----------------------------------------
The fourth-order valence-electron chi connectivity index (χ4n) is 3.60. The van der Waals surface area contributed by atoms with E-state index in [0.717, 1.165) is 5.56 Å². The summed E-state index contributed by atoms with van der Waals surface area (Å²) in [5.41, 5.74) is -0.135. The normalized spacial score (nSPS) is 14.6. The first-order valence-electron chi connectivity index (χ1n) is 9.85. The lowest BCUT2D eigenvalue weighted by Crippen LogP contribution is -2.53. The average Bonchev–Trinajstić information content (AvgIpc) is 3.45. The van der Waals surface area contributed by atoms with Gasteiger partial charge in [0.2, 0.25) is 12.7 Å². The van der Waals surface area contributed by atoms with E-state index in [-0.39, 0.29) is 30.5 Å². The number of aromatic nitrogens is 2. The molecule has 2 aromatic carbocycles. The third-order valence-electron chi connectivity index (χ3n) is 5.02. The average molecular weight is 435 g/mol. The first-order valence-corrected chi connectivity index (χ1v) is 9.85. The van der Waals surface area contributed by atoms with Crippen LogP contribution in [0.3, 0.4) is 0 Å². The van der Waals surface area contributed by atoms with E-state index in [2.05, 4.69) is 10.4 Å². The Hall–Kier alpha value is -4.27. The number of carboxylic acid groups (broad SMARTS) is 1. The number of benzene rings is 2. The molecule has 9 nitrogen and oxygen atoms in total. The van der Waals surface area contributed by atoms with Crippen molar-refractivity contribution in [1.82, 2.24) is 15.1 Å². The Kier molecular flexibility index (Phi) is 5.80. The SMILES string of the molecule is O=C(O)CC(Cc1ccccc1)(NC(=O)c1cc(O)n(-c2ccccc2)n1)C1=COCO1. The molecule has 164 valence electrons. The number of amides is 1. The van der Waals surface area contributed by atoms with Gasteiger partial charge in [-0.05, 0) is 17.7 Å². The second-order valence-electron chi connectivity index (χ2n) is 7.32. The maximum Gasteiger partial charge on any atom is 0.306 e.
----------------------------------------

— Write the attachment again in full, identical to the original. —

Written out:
The fourth-order valence-electron chi connectivity index (χ4n) is 3.60. The van der Waals surface area contributed by atoms with E-state index in [0.717, 1.165) is 5.56 Å². The summed E-state index contributed by atoms with van der Waals surface area (Å²) in [5.41, 5.74) is -0.135. The normalized spacial score (nSPS) is 14.6. The first-order valence-electron chi connectivity index (χ1n) is 9.85. The lowest BCUT2D eigenvalue weighted by Crippen LogP contribution is -2.53. The average Bonchev–Trinajstić information content (AvgIpc) is 3.45. The van der Waals surface area contributed by atoms with Gasteiger partial charge in [0.2, 0.25) is 12.7 Å². The van der Waals surface area contributed by atoms with E-state index in [-0.39, 0.29) is 30.5 Å². The number of aromatic nitrogens is 2. The molecule has 2 aromatic carbocycles. The third-order valence-electron chi connectivity index (χ3n) is 5.02. The average molecular weight is 435 g/mol. The first-order valence-corrected chi connectivity index (χ1v) is 9.85. The van der Waals surface area contributed by atoms with Crippen LogP contribution in [0.3, 0.4) is 0 Å². The van der Waals surface area contributed by atoms with E-state index in [2.05, 4.69) is 10.4 Å². The Hall–Kier alpha value is -4.27. The number of carboxylic acid groups (broad SMARTS) is 1. The number of benzene rings is 2. The molecule has 9 nitrogen and oxygen atoms in total. The van der Waals surface area contributed by atoms with Crippen molar-refractivity contribution in [1.82, 2.24) is 15.1 Å². The Kier molecular flexibility index (Phi) is 5.80. The SMILES string of the molecule is O=C(O)CC(Cc1ccccc1)(NC(=O)c1cc(O)n(-c2ccccc2)n1)C1=COCO1. The molecule has 164 valence electrons. The number of amides is 1. The van der Waals surface area contributed by atoms with Gasteiger partial charge in [-0.05, 0) is 17.7 Å². The second-order valence-electron chi connectivity index (χ2n) is 7.32. The maximum Gasteiger partial charge on any atom is 0.306 e.